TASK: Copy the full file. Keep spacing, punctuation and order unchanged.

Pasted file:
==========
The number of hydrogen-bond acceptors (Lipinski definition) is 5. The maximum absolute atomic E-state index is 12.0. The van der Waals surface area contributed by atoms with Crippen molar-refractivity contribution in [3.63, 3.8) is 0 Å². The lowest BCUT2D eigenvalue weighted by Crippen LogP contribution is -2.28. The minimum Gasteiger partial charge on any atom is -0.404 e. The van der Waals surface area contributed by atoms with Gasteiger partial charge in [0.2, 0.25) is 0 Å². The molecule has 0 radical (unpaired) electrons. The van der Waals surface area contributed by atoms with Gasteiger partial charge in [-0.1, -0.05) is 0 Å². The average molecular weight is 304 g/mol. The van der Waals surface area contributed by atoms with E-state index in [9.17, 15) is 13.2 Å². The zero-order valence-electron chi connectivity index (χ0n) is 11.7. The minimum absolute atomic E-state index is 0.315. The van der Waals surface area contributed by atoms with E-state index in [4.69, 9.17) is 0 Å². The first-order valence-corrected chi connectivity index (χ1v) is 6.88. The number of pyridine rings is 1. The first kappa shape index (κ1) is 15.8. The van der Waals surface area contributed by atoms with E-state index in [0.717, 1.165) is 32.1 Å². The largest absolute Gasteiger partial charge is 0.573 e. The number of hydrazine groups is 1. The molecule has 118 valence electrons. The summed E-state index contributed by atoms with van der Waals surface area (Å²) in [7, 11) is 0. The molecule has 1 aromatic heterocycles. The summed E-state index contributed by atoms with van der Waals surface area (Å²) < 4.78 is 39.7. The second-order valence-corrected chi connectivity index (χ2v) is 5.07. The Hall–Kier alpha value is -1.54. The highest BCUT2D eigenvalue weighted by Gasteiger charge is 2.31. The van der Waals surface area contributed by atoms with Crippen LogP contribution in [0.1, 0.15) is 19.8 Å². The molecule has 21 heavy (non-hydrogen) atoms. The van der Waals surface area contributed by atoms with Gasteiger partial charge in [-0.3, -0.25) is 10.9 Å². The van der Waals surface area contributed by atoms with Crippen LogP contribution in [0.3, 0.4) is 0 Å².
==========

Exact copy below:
The number of hydrogen-bond acceptors (Lipinski definition) is 5. The maximum absolute atomic E-state index is 12.0. The van der Waals surface area contributed by atoms with Crippen molar-refractivity contribution in [3.63, 3.8) is 0 Å². The lowest BCUT2D eigenvalue weighted by Crippen LogP contribution is -2.28. The minimum Gasteiger partial charge on any atom is -0.404 e. The van der Waals surface area contributed by atoms with Gasteiger partial charge in [0.2, 0.25) is 0 Å². The molecule has 0 radical (unpaired) electrons. The van der Waals surface area contributed by atoms with Gasteiger partial charge in [-0.1, -0.05) is 0 Å². The average molecular weight is 304 g/mol. The van der Waals surface area contributed by atoms with E-state index in [9.17, 15) is 13.2 Å². The zero-order valence-electron chi connectivity index (χ0n) is 11.7. The minimum absolute atomic E-state index is 0.315. The van der Waals surface area contributed by atoms with E-state index in [4.69, 9.17) is 0 Å². The first-order valence-corrected chi connectivity index (χ1v) is 6.88. The number of pyridine rings is 1. The first kappa shape index (κ1) is 15.8. The van der Waals surface area contributed by atoms with E-state index in [0.717, 1.165) is 32.1 Å². The largest absolute Gasteiger partial charge is 0.573 e. The number of hydrazine groups is 1. The molecule has 118 valence electrons. The summed E-state index contributed by atoms with van der Waals surface area (Å²) in [7, 11) is 0. The molecule has 1 aromatic heterocycles. The summed E-state index contributed by atoms with van der Waals surface area (Å²) < 4.78 is 39.7. The second-order valence-corrected chi connectivity index (χ2v) is 5.07. The Hall–Kier alpha value is -1.54. The highest BCUT2D eigenvalue weighted by Gasteiger charge is 2.31. The van der Waals surface area contributed by atoms with Crippen LogP contribution in [0.1, 0.15) is 19.8 Å². The molecule has 21 heavy (non-hydrogen) atoms. The van der Waals surface area contributed by atoms with Gasteiger partial charge in [-0.3, -0.25) is 10.9 Å². The van der Waals surface area contributed by atoms with Crippen LogP contribution in [0.3, 0.4) is 0 Å².